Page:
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Off trail shoes


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Viewing 7 posts - 26 through 32 (of 32 total)
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  • #3753634
    Johan
    BPL Member

    @johan-river

    Locale: Cascadia

    Todd. You need to maybe try using Injinji Coolmax toe liner socks, then wear a nylon or polyester dress or liner sock over that. You shouldn’t get blisters again, at least not as easily.

    If I want maximum blister resistance, I wear Injinji Coolmax liner socks under Gold Toe Nylon dress socks. I can wear just about anything, no matter how ill-fitting, and my feet are usually in good shape afterwards using this setup.

    #3753637
    Todd G
    BPL Member

    @todd-goodenowgmail-com

    I was using the injinji nuwool socks and when cold taller darn tough socks. I’ve never tried the whole liner plus sock regimen because I do like have maximal sensation of the ground but could give it a shot. I actually have two sets of injinji nuwool liners already I often use as my main sock. Would it not be the shoes though since that’s the main thing that’s changed I supposed? How do you keep your feet clean? That makes me jealous. I hate the dirt you accumulate.

    #3753639
    Johan
    BPL Member

    @johan-river

    Locale: Cascadia

    Man, you just can’t catch a break, can you? That’s unfortunate that so many things that usually work for the rest of us don’t work for you. It can get expensive trying to find stuff that fits those situations. I will say though, I think the Coolmax synthetic socks might be more blister resistant than the wool ones, possibly. But, yeah, wool sure does fight the stink so much better.

    #3753640
    Murali C
    BPL Member

    @mchinnak

    I think the secret is the non-breathable shoes and sorta breathable goretex liner:-) Injinji toe socks, Rockywoods Goretex liner and my La Sportiva Lyncan GTX trail runners. My feet don’t sweat and I wore this combination even in Arizona heat.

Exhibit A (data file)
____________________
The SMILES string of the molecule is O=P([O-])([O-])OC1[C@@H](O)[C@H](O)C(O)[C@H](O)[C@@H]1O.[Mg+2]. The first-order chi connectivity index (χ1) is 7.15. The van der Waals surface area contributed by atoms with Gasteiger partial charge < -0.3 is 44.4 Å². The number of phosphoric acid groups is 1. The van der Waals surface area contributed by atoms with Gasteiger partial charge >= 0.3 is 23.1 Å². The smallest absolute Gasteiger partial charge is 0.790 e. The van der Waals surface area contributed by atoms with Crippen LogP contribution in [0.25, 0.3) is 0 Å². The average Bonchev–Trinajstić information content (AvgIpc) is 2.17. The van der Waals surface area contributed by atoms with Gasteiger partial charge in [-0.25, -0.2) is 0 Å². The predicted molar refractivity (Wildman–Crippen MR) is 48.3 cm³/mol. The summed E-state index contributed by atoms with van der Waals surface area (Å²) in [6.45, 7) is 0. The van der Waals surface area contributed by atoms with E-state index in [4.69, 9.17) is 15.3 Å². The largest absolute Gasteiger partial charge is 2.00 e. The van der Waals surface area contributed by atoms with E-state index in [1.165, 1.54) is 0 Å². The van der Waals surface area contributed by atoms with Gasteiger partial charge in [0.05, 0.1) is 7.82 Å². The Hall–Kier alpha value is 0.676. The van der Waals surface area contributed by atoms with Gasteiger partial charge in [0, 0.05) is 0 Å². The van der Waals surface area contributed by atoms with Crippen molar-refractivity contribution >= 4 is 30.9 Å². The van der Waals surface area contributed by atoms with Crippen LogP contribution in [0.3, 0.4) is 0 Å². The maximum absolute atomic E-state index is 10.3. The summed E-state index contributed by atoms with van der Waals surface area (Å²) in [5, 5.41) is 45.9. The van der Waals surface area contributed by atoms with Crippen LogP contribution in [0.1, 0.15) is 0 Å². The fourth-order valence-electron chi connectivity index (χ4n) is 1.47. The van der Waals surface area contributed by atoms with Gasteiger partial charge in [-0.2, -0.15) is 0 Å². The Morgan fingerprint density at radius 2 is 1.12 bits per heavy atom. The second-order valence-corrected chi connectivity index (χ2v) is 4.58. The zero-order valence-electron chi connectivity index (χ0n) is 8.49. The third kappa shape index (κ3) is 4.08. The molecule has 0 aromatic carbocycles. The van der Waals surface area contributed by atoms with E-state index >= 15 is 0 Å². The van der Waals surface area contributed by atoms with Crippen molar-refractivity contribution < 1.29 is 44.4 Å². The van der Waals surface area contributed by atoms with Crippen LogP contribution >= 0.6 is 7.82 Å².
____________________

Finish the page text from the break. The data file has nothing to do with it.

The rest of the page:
I found this combination by accident and after my feet were so clean and my socks never grimy with sand/dirt or became stiff ever, I have been wearing this combination ever since.

    You should try it and see if it works for you.

     

    #3753644
    Todd G
    BPL Member

    @todd-goodenowgmail-com

    You know weirdly… there was one guy in the emergency side of a creek tent shantytown set up in the snow storm that ended up with dry feet. He had traditional gtx boots from REI and shockingly he kept them from getting water in from the top. He was brand new to backpacking so not seasoned at all. I was pretty shocked as he hiked for hours in rain/ice/snow like the rest of us. It made me question my anti-gtx bias a bit.

    #3753645
    Murali C
    BPL Member

    @mchinnak

    My feet became numb and totally wet in my Bushido’s after a 2 hour sleet/wintry mix at probably 9K on the JMT. I hated that experience – feet numb and sun didn’t come out that evening. It felt like I was hiking with a bucket of ice tied to my feet. And at camp as well, it was miserable till I could get out of them.  So, got myself some GTX trail runners and I have been very happy about it. I guess if I was doing the PCT and wading through snow melt streams all the time, then perhaps a non-GTX shoe makes sense.

    On the CT, I did get water into my GTX Lycan’s on a stream crossing. And it did take some time to dry – but the Goretex liner dries quickly and so it wasn’t so bad.

    I remember one stretch where for a week, there was constant rain on PCT-Washington section hike and many PCT thru hikers were complaining about the cold and rain, while I was very dry.

    I think you can make either one work. For stream crossings, I will just remove my shoes/liner/socks etc and put them back on. If they are very frequent, then it is a pain and I may just wade through it.

    #3753647
    HkNewman
    BPL Member

    @hknewman

    Locale: The West is (still) the Best

    my hiking has shifted to off trail high alpine environments when possible

    Maybe look at what Sierra High Route hikers are wearing.  I recall an article on ultralight backpacking the SHR that recommended lighter weight mostly leather shoes from a now defunct National Geographic “adventure magazine” of some sort.  Getting bashed by rock on the sides of the foot probably calls for something more protective .. as most are on trail or picking through hard-packed desert sand between bushes.

    Maybe look at Danner Trail 2650 family of shoes (mostly non GTX but think they added some)?

     

    In terms of blisters, could look at an insole that conforms (I use a Sole one that requires oven heating at 165°F to mold to the foot shape .. it has a tab that changes color when it’s “ready”)  and using a thicker sock.

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